RICHMOND, Va. — Denny Hamlin knows the image looks odd.
The most recent driver to have a win encumbered after his car failed inspection is advocating for harsher penalties in NASCAR.
“As long as it’s the same for everyone, I think that’s key,’’ Hamlin said Friday at Richmond Raceway. “Make sure that when someone else is in there with the same violation, it gets the same penalty and treatment even if it’s in the playoffs. Obviously, it’s negative publicity for everyone involved, so I just hope that it’s the same. I’m fine with taking wins away. Nothing wrong with that.”
Hamlin won the Xfinity and Cup races last weekend at Darlington Raceway only to find out a few days later that both cars failed inspection at the NASCAR R&D Center. The runner-up car in the Xfinity race also failed inspection.
The result of the Darlington Cup infraction is that Hamlin is in Richmond without crew chief Mike Wheeler (suspended two races) and fans have clamored on SiriusXM NASCAR Radio for series officials to do more with such penalties.
NASCAR is considering stripping wins next year, NBC Sports’ Nate Ryan reported on NASCAR America this week.
Hamlin said the issue was discussed by the Drivers Council before.
“I think we brought something up maybe in the off-season … taking away points that you’ve already earned for the playoffs above and beyond not getting the points for that particular race,’’ Hamlin said.
“I’m all for harsher penalties for parole violators, you know what I mean? If you do it on a constant basis, you definitely should be penalized for it. As far as whether you should take away wins, black or white, be subjective, it’s tough because this particular part of the car, I don’t know if it’s really black and white. There’s been others that have been very gray, and they’ve said, ‘Okay, that’s good.’ Then ours is not good.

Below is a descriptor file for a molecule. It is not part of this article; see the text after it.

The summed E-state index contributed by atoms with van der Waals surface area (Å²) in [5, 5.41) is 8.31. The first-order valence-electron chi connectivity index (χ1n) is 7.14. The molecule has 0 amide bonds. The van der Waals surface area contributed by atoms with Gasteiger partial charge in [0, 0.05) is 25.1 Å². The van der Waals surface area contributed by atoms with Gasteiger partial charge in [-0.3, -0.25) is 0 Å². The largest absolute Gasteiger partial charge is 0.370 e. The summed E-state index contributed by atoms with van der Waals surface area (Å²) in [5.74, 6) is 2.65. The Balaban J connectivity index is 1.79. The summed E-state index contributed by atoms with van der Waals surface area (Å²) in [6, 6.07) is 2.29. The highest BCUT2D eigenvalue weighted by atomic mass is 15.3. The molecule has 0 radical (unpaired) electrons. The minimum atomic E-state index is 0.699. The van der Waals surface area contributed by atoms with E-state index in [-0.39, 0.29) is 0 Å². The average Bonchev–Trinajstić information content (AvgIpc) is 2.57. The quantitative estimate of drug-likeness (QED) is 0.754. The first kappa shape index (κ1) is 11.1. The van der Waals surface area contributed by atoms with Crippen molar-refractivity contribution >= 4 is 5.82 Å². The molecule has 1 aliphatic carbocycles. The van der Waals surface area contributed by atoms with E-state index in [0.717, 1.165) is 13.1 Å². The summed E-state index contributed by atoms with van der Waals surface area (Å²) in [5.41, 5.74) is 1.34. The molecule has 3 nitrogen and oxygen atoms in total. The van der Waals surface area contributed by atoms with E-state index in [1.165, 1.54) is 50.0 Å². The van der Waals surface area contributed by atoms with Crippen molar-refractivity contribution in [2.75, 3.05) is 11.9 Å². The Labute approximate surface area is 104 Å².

“I don’t know what the line is, where you take wins away. I think there should be parts of the car maybe that they distinguish – your motor, your tires, maybe rear suspension, stuff like that, major items that maybe wins get taken away, or aero advantages that probably should be taken away as well.”
As for Hamlin’s penalty, he said it wasn’t intentional.
“We didn’t start the race with an illegal car,’’ he said. “It worked its way that way. When I say, ‘It worked its way,’ it was so close, but so close doesn’t matter. It was still over the line.
If it can be that close, why take the risk?
“The reason people work in those areas is because there’s speed there,’’ Hamlin said. “That’s why we always fight for every inch and every quarter and every thousandth of an inch on every part of the car, whether it be under the car or above it. So it’s a tough game and you got to be willing to take the consequences when you pass over that line that gets drawn in the sand.”
For those who say such action is cheating, what is Hamlin’s response?
“How many wins does Richard Petty have?’’ Hamlin said rhetorically. “200? One of those was with a big block (engine), so does he really have 199? I mean, listen, my advice to those who say this or that is all the old school fans have been watching NASCAR forever, your driver cheated at some point in their career and they got away with it. The difference is it was inches, not thousandths. They didn’t measure that stuff back then. It’s just a tighter box that we live in today.’’